water chestnut fruit

Water Chestnut: Plants And Care Of The Trapa Natans

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The water chestnut (Trapa natans) is a very special water plant. We tell you how you can plant and care for the water chestnut in your own pond. The water chestnut is an endangered beauty that can also decorate your garden pond. In the following, you will learn how to cultivate and care for this special water plant. We also show how the fruits of the water chestnut can be used.


Water Chestnut: Origin And Characteristics

Botanically, the water chestnut (Trapa natans) is classified in the subfamily water nut plants (Trapaceae) of the family of the willow family (Lythraceae). Even though the names of the water chestnut and the water chestnut (Eleocharis dulcis) sound very similar, the two are not related and are visually very different.

Originally, the water chestnut originates from the temperate and subtropical zones of Europe, Asia, and North Africa. Today, it is still weakly widespread throughout the Mediterranean region. Here in the USA, the last stocks are threatened with extinction, which is why the water chestnut has been protected since 1987 and is on the red list. In the Neolithic Age, it was an important source of food for humans, today it is still occasionally used in Asian cuisine.waterchestnut leaves

The water chestnut plant is a deciduous, annual floating plant. It is anchored in the ground by a 1 to 3-meter long main shoot and by the barbs of the water chestnut fruit. The herbaceous leaves are held by an air-filled stem at the water surface. They are fan-shaped to diamond-shaped and arranged rosette-like around the leaf stalk.

The plants can reach a diameter of about 20 cm. The formation of the leaves begins in June. On the underside of the leaves and the stems, there are acid-secreting glands, which serve to protect the leaves from being eaten. Small, inconspicuous, white flowers are formed from July to the end of August or beginning of September.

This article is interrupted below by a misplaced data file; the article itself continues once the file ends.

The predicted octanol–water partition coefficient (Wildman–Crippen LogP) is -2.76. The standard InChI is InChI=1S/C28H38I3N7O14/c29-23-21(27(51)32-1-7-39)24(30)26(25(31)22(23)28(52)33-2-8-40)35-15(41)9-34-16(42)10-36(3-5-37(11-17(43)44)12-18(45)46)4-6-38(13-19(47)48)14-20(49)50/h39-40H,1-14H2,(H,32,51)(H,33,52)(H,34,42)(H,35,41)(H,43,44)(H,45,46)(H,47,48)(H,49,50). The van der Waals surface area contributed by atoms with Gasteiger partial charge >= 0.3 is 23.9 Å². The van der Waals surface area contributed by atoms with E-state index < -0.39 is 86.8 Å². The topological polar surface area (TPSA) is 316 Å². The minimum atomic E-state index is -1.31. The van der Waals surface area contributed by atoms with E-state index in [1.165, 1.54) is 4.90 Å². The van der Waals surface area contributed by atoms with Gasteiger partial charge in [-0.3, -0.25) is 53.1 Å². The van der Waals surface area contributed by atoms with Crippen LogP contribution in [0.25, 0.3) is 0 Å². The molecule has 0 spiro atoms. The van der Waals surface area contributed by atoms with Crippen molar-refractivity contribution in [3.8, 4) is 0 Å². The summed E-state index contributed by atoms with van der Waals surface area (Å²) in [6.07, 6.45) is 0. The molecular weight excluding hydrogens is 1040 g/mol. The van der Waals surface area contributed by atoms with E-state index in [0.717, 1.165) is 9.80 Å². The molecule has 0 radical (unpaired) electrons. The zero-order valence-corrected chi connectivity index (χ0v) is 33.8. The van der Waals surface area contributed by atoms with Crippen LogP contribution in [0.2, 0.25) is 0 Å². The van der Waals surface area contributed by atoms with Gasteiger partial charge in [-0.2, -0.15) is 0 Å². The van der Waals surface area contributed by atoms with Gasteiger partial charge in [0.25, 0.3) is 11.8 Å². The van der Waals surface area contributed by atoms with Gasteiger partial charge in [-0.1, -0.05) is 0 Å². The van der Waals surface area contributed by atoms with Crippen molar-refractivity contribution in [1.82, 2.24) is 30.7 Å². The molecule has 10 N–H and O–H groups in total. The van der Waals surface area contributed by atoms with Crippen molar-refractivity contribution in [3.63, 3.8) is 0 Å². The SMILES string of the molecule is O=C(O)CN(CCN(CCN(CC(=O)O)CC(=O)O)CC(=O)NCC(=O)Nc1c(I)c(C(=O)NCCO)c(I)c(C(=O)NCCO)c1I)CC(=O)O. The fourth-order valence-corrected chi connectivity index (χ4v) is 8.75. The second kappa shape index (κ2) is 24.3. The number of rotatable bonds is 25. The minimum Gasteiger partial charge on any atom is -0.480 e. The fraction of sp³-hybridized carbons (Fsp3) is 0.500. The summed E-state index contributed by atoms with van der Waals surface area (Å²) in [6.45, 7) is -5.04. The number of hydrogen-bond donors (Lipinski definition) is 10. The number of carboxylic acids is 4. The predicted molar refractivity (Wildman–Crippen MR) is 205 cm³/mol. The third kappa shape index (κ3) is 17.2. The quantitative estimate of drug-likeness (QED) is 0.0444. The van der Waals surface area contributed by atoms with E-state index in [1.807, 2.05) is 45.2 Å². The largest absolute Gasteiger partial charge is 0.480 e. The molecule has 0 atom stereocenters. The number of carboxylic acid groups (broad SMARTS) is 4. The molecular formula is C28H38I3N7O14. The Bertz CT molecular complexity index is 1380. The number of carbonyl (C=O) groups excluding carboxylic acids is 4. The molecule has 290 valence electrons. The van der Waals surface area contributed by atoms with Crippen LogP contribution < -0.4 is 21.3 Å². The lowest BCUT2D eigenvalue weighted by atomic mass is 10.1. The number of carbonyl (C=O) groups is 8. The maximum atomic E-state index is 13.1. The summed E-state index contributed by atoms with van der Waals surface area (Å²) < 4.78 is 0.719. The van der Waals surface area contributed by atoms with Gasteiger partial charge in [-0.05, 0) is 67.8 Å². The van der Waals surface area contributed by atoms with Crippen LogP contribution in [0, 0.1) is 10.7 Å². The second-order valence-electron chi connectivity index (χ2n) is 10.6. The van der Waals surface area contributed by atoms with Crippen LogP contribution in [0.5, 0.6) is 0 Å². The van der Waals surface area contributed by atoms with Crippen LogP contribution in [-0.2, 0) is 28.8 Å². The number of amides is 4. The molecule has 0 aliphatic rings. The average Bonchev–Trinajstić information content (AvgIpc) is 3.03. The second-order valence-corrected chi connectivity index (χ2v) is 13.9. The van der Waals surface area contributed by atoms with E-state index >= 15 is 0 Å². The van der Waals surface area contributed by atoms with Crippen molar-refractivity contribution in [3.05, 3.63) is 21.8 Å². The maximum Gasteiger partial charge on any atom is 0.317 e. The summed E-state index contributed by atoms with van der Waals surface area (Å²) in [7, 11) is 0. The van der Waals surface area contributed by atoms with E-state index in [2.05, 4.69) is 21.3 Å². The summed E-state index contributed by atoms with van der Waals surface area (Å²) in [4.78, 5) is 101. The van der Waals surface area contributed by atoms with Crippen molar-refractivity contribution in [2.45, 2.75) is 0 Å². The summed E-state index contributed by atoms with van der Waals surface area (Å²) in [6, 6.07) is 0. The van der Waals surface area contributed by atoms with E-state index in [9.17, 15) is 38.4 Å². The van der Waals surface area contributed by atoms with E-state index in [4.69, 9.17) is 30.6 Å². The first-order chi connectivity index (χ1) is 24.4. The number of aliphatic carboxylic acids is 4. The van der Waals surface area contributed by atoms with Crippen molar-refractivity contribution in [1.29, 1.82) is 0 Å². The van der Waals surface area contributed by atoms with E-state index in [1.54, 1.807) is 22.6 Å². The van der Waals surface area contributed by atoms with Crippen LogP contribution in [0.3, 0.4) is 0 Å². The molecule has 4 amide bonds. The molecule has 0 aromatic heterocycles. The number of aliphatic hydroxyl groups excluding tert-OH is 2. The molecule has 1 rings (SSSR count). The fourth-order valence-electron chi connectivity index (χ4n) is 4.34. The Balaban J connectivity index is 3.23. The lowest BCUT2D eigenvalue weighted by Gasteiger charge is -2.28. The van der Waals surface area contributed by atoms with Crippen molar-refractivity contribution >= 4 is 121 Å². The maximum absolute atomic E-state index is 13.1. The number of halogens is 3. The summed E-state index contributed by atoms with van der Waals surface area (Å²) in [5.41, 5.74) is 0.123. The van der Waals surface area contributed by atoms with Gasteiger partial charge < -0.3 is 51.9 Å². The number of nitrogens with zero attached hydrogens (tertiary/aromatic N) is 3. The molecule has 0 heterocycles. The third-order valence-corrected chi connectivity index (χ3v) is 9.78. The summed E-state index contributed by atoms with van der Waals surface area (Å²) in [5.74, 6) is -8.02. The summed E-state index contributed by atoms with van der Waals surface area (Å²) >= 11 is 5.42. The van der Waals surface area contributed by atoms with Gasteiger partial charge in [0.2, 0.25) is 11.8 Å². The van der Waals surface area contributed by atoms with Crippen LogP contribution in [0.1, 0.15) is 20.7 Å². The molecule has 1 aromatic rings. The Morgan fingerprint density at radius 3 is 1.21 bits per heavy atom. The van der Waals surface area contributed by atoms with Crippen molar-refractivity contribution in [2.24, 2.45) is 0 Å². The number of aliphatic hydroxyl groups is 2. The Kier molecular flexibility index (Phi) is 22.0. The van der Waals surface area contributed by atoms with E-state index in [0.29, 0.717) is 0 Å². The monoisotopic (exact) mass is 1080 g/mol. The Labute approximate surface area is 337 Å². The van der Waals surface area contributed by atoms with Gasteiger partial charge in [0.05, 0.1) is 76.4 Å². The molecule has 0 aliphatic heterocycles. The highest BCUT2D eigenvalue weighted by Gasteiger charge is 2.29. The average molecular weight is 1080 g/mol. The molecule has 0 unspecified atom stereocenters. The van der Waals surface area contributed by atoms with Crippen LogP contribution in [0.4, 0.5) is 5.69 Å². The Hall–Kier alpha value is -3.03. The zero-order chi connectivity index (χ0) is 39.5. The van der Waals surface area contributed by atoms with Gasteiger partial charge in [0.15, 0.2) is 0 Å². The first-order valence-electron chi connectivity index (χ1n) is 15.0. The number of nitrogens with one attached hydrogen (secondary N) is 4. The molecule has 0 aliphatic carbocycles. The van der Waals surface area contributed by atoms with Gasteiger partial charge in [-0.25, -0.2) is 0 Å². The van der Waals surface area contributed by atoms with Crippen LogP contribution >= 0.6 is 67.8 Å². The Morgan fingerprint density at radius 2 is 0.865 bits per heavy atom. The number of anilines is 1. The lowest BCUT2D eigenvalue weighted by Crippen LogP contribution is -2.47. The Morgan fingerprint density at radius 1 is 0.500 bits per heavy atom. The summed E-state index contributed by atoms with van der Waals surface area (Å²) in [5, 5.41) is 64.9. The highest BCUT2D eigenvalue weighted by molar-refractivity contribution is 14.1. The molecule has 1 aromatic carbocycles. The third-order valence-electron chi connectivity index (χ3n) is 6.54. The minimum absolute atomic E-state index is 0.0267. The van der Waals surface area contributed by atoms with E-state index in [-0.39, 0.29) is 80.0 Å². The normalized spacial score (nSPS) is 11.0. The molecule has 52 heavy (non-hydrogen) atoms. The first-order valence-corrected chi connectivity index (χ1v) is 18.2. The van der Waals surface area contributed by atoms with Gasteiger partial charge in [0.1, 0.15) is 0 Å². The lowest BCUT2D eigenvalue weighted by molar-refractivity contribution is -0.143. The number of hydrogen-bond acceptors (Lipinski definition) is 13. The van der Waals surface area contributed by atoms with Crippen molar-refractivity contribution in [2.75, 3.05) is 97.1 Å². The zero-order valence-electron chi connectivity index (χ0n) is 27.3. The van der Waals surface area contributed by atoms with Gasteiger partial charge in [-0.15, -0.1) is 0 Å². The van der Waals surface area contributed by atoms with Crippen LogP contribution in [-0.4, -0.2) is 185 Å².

The water chestnut is self-pollinating, which means that the flowers can be pollinated by its own pollen. In the course of autumn, the leaves turn a beautiful red and die off gradually. On the main shoot, paired secondary roots are formed, which support the water chestnut in photosynthesis.waterchestnut core

The fruits of the water chestnut are dark brown and hard-shelled nuts. They grow along the stem and form two to four pointed thorns at the ends. The thorns serve later, as an anchor, for fixation in the bottom of the water. In this way, a new plant can grow the following year without drifting off. Inside there is a white, starchy core.

The kernel is ripe between September and October and germinates in the following year when it is warm enough. Besides being spread by water, the nuts can also be spread by birds or by humans.

Different Forms Of Water Chestnut

In general, a distinction is made between two varieties of water chestnut:

  1. Trapa natans: which is native to Europe, is the water hazelnut that grows best in our country. Since it is threatened with extinction, the seeds are exclusively from the offspring. Some plants do not produce fruit.
  2. Trapa natans bispinosa: (also called ‘Chinese water chestnut’ or ‘Singhara water chestnut’), which originates from Asia, produces olive-green leaves with reddish-brown nerves. Due to the shorter summer in our country, it does not have enough time to form fruits. It needs a tropical climate.

waterchestnut fruit

Plant Water Chestnut

The natural habitats of the water chestnut are standing waters, calcareous-poor, but nutrient-rich old waters, humus mud lakes, and ponds as that under third of the Danube from Serbia. Because of its heat requirement, it does not grow at higher altitudes. Whoever wants to cultivate the water chestnut in a garden pond needs a muddy-sandy pond bottom and an average depth of about 60 cm. It should also be warm and sunny. Slightly acidic pond water is preferred by the water chestnut but is not a must.

To sow the water chestnut in the pond, it is sufficient to place the nuts near the desired location on the pond’s bottom. The plant then anchors itself and grows up by itself. For smaller ponds, 2 to 3 nuts are sufficient to achieve a beautiful planting pattern. Group planting is also possible without any problems. The yellow water-lily (Nuphar lutea), the European Sea Jug (Nympoides peltata), or the heart-leaved pokeweed (Pontederia cordata) are particularly suitable for this.

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